Monday, 14 July 2008

Glint, glisten, glitter, gleam

I've been reading a lot of Terry Pratchett lately, and I found this in his wonderful Wee Free Men:

Glint, glisten, glitter, gleam...

Tiffany thought a lot about words, in the long hours of churning butter. 'Onomatopoeic', she'd discovered in the dictionary, meant words that sounded like the noise of the thing they were describing, like 'cuckoo'. But she thought there should be a word meaning 'a word that sounds like the noise a thing would make if that thing made a noise even though, actually, it doesn't, but would if it did.'

Glint, for example. If light made a noise as it reflected off a distant window, it'd go 'glint!' And the light of tinsel, all those little glints chiming together, would make a noise like 'glitterglitter'. 'Gleam' was a clean, smooth noise from a surface that intended to shine all day. And 'glisten' was the soft, almost greasy sound of something rich and oily.

I think the word Tiffany is looking for is phonestheme or maybe ideophone (more here). I think Pratchett's view of the impression these gl- words give is spot on. I wonder how much that has to do with being a native English speaker. The Japanese ideophone for sparkling or glittering is キラキラ kira kira - a similar sound combination - velar stop plus lateral - used to represent the same symbol. [I know: most likely a coincidence. See words like click, clip, clink, as Paul D. astutely points out.] On the other hand, the Japanese ideophone uja uja represents "many small things gathered together and moving, such as a swarm of insects or a crowd of people seen from a distance" - not my first guess of what uja uja would mean.

The gl- phonestheme seems to be common to the Germanic languages. Here's a list of the English gl- words, all having something to do with light, with some cognates. This is all from the OED unless noted. According to the American Heritage Dictionary of Indo-European Roots, all these words are from *ǵʰel- "to shine", the same source as gold and yellow.

glad from Old English glæd "shining, joyful", cf. Old Norse glaðr "bright, joyous", German glatt "smooth"
glance "any of various minerals that have a brilliant luster", from Old High German glanz "bright" (AHD)
glare from Middle English glaren "to glitter", from Middle Dutch glaren "to gleam, glare"
glass cf. German Glas, Old Norse gler, Middle Low German glār "amber"
gleam cf. Old High German gleimo "glow-worm"
glee from Old English glēo "sport, merriment", cf. Old Norse glý
gleed cf. Dutch gloed "ember"
gleg from Old Norse glöggr "clear-sighted" (AHD)
glimmer cf. Swedish glimra "to glimmer"
glimpse cf. Middle High German glimsen "to gleam"
glint cf. Swedish glinta "to slip, slide, gleam"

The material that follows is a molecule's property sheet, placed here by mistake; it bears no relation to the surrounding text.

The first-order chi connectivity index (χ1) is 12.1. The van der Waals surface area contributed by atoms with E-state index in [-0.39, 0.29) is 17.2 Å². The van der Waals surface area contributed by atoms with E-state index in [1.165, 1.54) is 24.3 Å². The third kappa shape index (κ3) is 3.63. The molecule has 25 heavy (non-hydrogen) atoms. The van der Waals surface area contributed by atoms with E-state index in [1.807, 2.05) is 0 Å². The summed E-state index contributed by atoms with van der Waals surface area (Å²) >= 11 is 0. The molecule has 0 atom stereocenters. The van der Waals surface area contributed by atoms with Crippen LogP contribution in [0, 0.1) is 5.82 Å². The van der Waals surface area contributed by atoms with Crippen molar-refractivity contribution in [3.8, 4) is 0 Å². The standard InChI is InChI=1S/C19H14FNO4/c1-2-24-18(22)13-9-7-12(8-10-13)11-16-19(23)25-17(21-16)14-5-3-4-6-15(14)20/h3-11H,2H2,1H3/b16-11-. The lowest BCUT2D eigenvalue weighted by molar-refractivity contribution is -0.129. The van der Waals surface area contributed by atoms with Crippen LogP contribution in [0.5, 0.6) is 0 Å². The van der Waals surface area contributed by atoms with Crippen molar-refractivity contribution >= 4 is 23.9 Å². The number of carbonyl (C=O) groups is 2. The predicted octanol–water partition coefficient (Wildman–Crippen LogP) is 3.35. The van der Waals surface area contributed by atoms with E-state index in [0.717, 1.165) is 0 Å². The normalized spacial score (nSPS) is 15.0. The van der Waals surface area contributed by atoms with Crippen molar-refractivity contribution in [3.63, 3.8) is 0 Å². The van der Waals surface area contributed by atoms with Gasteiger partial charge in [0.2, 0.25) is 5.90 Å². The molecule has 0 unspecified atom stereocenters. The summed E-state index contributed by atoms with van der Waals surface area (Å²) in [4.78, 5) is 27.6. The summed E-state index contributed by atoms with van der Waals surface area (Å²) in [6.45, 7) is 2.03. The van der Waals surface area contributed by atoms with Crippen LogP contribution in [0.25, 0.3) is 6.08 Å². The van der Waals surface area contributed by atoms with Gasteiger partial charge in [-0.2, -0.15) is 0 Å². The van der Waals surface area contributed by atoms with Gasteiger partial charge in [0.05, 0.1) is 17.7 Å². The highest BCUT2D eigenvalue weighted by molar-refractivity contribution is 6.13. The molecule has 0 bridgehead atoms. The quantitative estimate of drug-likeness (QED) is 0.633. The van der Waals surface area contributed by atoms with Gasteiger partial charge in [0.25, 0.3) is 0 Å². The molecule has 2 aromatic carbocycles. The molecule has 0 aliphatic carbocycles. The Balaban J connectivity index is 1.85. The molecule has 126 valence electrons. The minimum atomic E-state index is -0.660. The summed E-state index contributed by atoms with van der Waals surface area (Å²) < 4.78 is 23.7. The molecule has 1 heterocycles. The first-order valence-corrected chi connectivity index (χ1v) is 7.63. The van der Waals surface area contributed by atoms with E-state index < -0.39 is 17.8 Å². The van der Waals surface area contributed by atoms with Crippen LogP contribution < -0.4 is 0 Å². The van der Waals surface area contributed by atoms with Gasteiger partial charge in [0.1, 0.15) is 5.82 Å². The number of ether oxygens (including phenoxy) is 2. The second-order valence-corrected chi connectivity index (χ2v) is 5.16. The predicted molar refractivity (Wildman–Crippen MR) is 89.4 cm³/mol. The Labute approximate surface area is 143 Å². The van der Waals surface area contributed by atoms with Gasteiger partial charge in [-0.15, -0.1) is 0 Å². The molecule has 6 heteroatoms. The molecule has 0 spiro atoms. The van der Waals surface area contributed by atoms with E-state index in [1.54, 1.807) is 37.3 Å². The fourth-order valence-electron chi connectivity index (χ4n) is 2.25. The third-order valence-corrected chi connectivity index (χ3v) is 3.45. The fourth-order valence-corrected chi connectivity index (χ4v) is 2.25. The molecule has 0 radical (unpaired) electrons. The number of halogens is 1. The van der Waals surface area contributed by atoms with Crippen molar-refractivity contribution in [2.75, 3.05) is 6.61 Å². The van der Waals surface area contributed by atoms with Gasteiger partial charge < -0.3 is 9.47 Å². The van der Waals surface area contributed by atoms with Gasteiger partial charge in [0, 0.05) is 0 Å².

glisten from Old English glisnian, cf. Middle Low German glisen
glister from Middle Low German glistern
glitter from Old Norse glitra "to shine", cf. German glitzern "to sparkle"
glitz from Old High German glīzen "to sparkle" (AHD)
gloaming from Old English glōm "twilight" (AHD)
gloat cf. Old Norse glotta "to grin"
glogg from Old Norse gloð "ember" (AHD)
gloss "surface shininess or luster", cf. Icelandic glossi "blaze"
glow cf. German glühen, Dutch gloeien, Old Norse glóa
glower perhaps from Low German glōren "to gleam, stare", cf. Icelandic glora "to gleam, stare"

2 comments :

Paul D. said...

I think these types of words in Japanese (and the language is replete with them) differ far too much from those that English does have to spot any useful similarities. I think they are very much language-dependant.

English seems to rely a lot upon specific consonant blends for phonosthemes and onomatopoeia. Japanese, however, has no consonant blends. What matters more in Japanese is whether the consonants are voiced or not, and what the vowels are. I've learned hundreds of these words in Japanese, and they still do not come naturally to me.

Incidentally, Japanese morphology also allows you to indicate whether the onomatopoeic/phonesthemic effect is continuous or momentary — see nikoniko "grinning" vs nikorito, "a grin", or kirakira "sparkling" vs kirarito, "a sparkle".

Speaking of English onomatopoeic consonant blends, I'd be curious to see etymologies for the cl- words:
clink
clank
click
clack
clap
clip-clop
cluck
clash
clatter
clomp
…etc.

goofy said...

I'm sure they are language-dependent, but they're not all arbitrary. I could imagine kirakira as glittering, and dokidoki as a heartbeat. But the phonological similarity between "kirakira" and "glitter" is a coincidence, I'm sure.